SANTA ANA, Calif. – May 23, 2018 – A study suggests that the real estate market is underperforming currently and, as a result, won't feel an impact any time soon from rising mortgage rates.

First American Financial Corporation – a global provider of title insurance, settlement services and risk solutions for real estate – released its proprietary Potential Home Sales Model for the month of April 2018. From a real estate market perspective, the model found that today's market continues to underperform, and suggests that continued high demand with tight inventory will offset the number of buyers who may be pushed out of the market as mortgage rates continue to rise.

"Currently, potential existing-home sales is 1.29 million, or 17.7 percent below the pre-recession peak of market potential, which occurred in July 2005," the study found, and as a result, "the market for existing-home sales is underperforming its potential by 6.5 percent or an estimated 392,000 sales."

"In April, the housing market continued to underperform its potential," says Mark Fleming, chief economist at First American. "Existing-home sales were 6.5 percent below the market's potential for existing-home sales, according to our Potential Home Sales Model. Lack of supply remains the primary culprit. The inventory of homes for sale in most markets remains historically low, yet demand continues to rise as millennials further age into homeownership."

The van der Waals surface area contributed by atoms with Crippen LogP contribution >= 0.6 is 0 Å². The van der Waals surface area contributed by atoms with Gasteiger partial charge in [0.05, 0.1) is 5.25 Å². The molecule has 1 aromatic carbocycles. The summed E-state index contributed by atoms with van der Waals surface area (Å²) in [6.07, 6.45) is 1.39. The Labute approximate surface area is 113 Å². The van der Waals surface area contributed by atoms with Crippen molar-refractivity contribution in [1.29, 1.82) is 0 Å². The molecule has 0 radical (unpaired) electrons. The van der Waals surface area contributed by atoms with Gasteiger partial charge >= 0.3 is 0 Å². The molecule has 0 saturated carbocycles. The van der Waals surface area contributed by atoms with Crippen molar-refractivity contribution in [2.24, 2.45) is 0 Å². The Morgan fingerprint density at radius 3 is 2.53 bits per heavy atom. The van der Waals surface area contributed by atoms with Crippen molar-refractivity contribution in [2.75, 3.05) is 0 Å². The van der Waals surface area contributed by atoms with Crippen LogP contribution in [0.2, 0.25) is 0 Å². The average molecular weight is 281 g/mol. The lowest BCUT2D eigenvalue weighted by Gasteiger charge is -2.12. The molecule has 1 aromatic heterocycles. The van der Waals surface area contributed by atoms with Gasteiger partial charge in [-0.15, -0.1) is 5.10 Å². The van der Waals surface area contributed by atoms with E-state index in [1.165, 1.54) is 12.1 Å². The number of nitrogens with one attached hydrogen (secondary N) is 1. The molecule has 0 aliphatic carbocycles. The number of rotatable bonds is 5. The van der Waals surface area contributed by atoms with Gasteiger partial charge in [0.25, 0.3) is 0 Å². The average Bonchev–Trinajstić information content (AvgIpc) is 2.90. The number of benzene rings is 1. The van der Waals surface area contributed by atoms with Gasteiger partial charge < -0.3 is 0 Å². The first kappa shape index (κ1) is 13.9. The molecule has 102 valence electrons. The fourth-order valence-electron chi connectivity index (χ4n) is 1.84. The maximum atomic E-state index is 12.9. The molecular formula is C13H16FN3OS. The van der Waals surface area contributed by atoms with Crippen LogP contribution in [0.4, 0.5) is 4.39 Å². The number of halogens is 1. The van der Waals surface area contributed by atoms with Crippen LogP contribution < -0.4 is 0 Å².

Rising rates will lock more current owners into homes

"One reason housing supply remains limited is because the majority of existing homeowners have 30-year, fixed-rate mortgages with historically low rates," adds Fleming. "Now that rates are rising, they are hesitant to sell their homes because there is less incentive … If they sell, they would lose the low mortgage rate they currently have and replace it with a higher rate and a more expensive monthly loan payment.

"As mortgage rates rise further, more existing homeowners will become rate-locked into their current homes.

Given April's average fixed-mortgage rate of 4.47 percent, Fleming says the "market potential for existing-home sales at a seasonally adjusted annualized rate (SAAR) is 5.99 million." However, current estimates for April have sales at 5.60 million, "so the market is underperforming its potential by an estimated 392,000 (SAAR) sales."

25 or 50 basis-point increases have little impact on market potential

"According to our Potential Home Sales Model, if the 30-year, fixed-rate mortgage increases another 25 basis points, market potential for existing-home sales would fall by 11,500 sales," Fleming says. But "if the mortgage rate increased by 50 basis points, the market potential for existing-home sales would fall by 23,000 sales. While both increased-rate scenarios reduce the market potential for existing-home sales, the reduction is small compared with the overall market potential for existing-home sales – almost 6 million."

Fleming thinks it's a mistake to look only at rising interest rates when projecting what will happen to the overall U.S. housing market.

"Understanding the resiliency of the housing market … puts the likely rise in mortgage rates into perspective – they are unlikely to materially impact the housing market," says Fleming. "The healthy economy encourages more homeownership demand and spurs household income growth, which increases consumer house-buying power.

"Mortgage rates are on the rise because of a stronger economy and our housing market is well positioned to adapt."

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